Understanding Him & Journalism Better: Yubraj Ghimire

Features Issue 72 Jul, 2010
Text by Ivan Sada

 The fear of interviewing him grew more intense as I sat waiting for him to address me. He already had acknowledged my presence but needed a few minutes to compose himself. Then, Yubraj began to share his thoughts.

“I’m a reporter and journalist. At present I’m working as an Editor for Samaya and News Front, a Nepalese and an English weekly. I also write for the Indian Express. When I was in Delhi, I worked for this daily as an associate editor. I respect the kind of journalism it pursues, which to a large extent confronts the establishment. The Express follows a journalism of truth and does not calculate profit in any monetary sense. That is what the Express upholds, that is what I respect, and I am proud to be associated with it. I have also worked for Nepal’s Kantipur Publications as an editor”.

Excerpts from our discussion
How is journalism viewed in Nepal, and what is its stance at the moment?
There has been a definite change in how people look at the journalism profession. There cannot be, there never was and there never will be only one way of looking at it. There just cannot be one perspective. Journalism is gradually earning the respect of the people. Nepalese journalism, despite its march towards professionalism, still remains largely political, which is fine; but it is biased, so it is much discredited.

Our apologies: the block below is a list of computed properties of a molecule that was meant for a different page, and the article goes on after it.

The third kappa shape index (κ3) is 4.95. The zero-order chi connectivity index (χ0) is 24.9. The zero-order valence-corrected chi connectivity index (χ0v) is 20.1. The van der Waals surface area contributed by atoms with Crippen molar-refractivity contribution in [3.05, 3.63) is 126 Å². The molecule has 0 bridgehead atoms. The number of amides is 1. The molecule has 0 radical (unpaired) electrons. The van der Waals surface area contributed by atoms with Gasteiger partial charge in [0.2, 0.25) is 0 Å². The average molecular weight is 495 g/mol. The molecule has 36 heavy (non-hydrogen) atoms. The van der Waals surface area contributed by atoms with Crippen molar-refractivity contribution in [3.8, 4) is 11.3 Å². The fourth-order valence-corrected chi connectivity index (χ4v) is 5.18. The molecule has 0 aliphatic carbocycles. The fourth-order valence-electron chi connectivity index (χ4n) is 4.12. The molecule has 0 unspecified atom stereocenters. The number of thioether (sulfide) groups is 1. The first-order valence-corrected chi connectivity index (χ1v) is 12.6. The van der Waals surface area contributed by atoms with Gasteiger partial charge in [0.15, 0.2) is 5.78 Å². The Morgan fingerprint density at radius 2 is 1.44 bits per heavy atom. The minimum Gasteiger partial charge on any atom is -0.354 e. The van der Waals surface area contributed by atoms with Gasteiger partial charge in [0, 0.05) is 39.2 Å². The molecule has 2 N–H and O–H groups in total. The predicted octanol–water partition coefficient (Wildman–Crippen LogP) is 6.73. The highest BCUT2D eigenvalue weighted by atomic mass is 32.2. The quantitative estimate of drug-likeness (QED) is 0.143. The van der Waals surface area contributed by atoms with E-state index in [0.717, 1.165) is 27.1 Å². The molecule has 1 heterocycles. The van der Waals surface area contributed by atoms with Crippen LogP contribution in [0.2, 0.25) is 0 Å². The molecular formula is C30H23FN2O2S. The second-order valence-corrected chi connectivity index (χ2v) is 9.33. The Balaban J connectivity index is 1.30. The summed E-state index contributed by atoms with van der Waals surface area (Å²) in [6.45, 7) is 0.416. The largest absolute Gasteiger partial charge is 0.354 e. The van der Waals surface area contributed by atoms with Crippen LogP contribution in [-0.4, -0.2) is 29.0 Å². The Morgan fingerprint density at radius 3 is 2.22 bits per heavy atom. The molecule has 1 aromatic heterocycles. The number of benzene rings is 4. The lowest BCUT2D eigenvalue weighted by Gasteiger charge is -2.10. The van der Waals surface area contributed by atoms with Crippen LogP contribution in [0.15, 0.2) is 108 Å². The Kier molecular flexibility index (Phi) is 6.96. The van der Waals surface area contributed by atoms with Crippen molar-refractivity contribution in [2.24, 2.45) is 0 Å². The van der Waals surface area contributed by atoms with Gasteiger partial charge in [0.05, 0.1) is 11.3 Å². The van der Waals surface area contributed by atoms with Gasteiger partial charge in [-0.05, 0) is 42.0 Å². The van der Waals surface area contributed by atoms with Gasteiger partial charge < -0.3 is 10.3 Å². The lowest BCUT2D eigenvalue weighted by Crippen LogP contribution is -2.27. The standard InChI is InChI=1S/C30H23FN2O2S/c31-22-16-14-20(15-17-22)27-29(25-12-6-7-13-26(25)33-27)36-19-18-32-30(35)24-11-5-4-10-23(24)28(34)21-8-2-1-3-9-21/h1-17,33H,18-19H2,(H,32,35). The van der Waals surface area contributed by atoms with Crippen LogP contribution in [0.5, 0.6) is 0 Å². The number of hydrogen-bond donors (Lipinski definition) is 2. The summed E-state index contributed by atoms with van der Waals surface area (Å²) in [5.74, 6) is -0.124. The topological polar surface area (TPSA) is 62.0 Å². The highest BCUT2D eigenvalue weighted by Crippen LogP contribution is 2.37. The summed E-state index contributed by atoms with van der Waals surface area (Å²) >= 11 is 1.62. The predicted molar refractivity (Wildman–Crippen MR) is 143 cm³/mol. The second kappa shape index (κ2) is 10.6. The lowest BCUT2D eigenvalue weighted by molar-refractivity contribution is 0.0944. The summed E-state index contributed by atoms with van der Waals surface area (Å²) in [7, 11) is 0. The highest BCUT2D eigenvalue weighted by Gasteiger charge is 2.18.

People tend to question everything, even though it is accurately written. It is much more difficult to pursue journalism because people of today are well informed and much aware. When we raise questions, they have facts already before them. But we need to add a sense accountability. Some journalists have adopted the idea that “Well, I have written it so who are you to ask me questions?’ There is no profession and no action in this world that is without accountability. We have to learn to respect the urge of the people, an urge that is may not be very articulate. But, if we act responsibly, that should take care of the aversions that exists towards Nepalese journalism.